The alphanumeric UIC consists of a member name and, optionally, a group name separated by a comma and enclosed within brackets (for example, [DOCO,PRICE]). These identifiers might also appear as numeric characters consisting of a group identifier and a member identifier in octal (for example, [11,200]).
Assign accounts the same group number if their owners perform similar work, access the same files frequently, or use many of the same logical names. See the OpenVMS Guide to System Security for a detailed discussion of the user identification code.
NoteDigital reserves UIC group 1 and groups 300--377.
Disk quotas limit the amount of disk space available to individual users on a particular volume. If disk quotas are in effect for a disk volume, run the System Management utility (SYSMAN) and use the DISKQUOTA command to add an entry for the new UIC as follows:
$ RUN SYS$SYSTEM:SYSMAN SYSMAN> SET ENVIRONMENT/NODE=LARRY SYSMAN> DISKQUOTA ADD [014,JONES]/DEVICE=DISK$USER/PERMQUOTA=2000/OVERDRAFT=500 SYSMAN> EXIT
The sum of the quota and overdraft values is the absolute maximum
number of blocks allotted to the user, which in this example is 2500
blocks. For more information on SYSMAN and establishing disk quotas,
see the OpenVMS System Management Utilities Reference Manual.
220.127.116.11 Setting the User Default Device for an Interactive Account
For each interactive account, create a top-level (default) directory (using the DCL command CREATE/DIRECTORY). In the directory place a login file, login file template, and/or logout file, as appropriate. The interactive user creates and maintains files and subdirectories in this directory. Make the owner of the directory the UIC for the new account. Usually, you also use the name of the account for the default directory.
If you decided on an account name of JONES and a UIC of [014,1], you would enter the following DCL command to create a default directory for the account on the volume DISK$USER:
$ CREATE/DIRECTORY DISK$USER:[JONES]/OWNER_UIC=[014,1]
The volume on which the directory is established depends on which devices you reserve for interactive accounts and how much space is available on each.
The default file specification you provide the new account (when you
run AUTHORIZE) should be the name of the device and the name of the
top-level directory you used in the DCL command CREATE/DIRECTORY.
18.104.22.168 Setting the User Default Device for a Captive Account
For a captive account, whether you create a top-level directory depends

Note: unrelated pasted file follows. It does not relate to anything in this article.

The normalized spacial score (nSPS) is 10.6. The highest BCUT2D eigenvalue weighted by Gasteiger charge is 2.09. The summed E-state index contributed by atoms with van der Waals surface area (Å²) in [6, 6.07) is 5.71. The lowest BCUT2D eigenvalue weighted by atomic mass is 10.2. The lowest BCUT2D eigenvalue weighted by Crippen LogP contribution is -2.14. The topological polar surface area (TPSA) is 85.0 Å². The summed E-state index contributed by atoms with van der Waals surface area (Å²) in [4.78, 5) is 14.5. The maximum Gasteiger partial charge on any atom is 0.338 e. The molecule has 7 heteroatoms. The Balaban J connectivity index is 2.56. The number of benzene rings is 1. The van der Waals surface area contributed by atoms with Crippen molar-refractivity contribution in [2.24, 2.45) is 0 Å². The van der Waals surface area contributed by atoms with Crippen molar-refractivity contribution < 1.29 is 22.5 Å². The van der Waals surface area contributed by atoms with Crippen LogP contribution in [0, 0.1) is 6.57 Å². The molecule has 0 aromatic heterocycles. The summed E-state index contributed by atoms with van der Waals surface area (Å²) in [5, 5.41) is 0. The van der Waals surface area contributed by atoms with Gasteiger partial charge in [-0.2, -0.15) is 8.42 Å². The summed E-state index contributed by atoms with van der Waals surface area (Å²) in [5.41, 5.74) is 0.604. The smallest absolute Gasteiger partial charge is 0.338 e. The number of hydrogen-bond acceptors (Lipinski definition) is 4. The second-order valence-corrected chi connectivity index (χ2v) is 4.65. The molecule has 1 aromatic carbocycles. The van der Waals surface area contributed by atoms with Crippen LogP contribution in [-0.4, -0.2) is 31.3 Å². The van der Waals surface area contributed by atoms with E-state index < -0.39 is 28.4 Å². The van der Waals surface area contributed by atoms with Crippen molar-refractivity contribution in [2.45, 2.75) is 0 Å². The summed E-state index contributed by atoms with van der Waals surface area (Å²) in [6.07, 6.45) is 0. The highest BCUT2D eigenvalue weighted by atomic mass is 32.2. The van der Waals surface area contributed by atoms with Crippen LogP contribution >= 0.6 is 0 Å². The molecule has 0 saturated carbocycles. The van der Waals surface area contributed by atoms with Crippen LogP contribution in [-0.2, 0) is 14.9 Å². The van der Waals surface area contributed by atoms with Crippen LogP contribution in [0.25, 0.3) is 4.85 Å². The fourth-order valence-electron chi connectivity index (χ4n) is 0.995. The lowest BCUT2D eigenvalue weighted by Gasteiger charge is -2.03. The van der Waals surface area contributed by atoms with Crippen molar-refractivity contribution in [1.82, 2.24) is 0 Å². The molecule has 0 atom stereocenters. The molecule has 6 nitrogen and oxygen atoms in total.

on the nature of the user system. If people use files in a particular
directory, make that directory the default directory specification. For
example, if the inventory system uses the files
DISK$DATA:[INV]STOCK1.DAT and DISK$DATA:[INV]STOCK2.DAT, make the
default device specification DISK$DATA: and make the default directory
6.5.3 Understanding Account Security
The level of security that you establish for an account depends on the purpose of the account and whether it is shared with other users or groups. For an interactive user account, the default UIC-based protection is usually adequate.
Protecting Users' Files
The default protection for top-level directories is no world access. However, for new user directories, you might want to change the default to world execute access so that users will not have to change directory protection to allow other users read access to files in that directory.
Users can further protect their files and subdirectories on an individual basis with the DCL command SET SECURITY.
Using Access Control Lists (ACLs)
In some cases, such as project accounts, you might want to set up an additional level of protection by using access control lists (ACLs). ACL-based protection provides a more refined level of security in cases where different groups or members of overlapping groups share access to an account such as a project account. ACLs offer a way to grant or deny users access to any security-relevant object.
Section 6.9.2 describes how to set up a project account with ACL-based protection. For more information on how to set up and edit ACLs, see the OpenVMS Guide to System Security and the OpenVMS System Management Utilities Reference Manual.
Using AUTHORIZE to Maintain the Rights Database
The rights database (RIGHTSLIST.DAT) is a file that associates users of the system with access-controlling identifiers. When a user logs in, the system checks the rights database for the identifiers that the user holds. You use the Authorize utility (AUTHORIZE) to maintain the rights database by adding or deleting identifiers as needed.
By allowing a group of users to hold common identifiers, you can create a group protection scheme that is more intricate than that provided by the UIC-based protection.
Using Protected Subsystems
Protected subsystems provide conditional access to data. In a protected
subsystem, an application protected by normal access controls serves as
a gatekeeper to objects belonging to the subsystem. While users are
running the application, their process rights list contains identifiers
giving them access to objects owned by the subsystem. As soon as users
exit from the application, these identifiers and, therefore, the users'
access rights to objects are taken away. For more information, see the
OpenVMS Guide to System Security.
6.6 Adding User Accounts
The following sections explain how to use two different methods for adding user accounts:
Once you analyze the purpose of a user account and decide which attributes and resources it requires, you can use the Authorize utility (AUTHORIZE) to create the account.
How to Perform This Task
$ SET PROCESS/PRIVILEGE=SYSPRV
$ SET DEFAULT SYS$SYSTEM $ RUN AUTHORIZE UAF>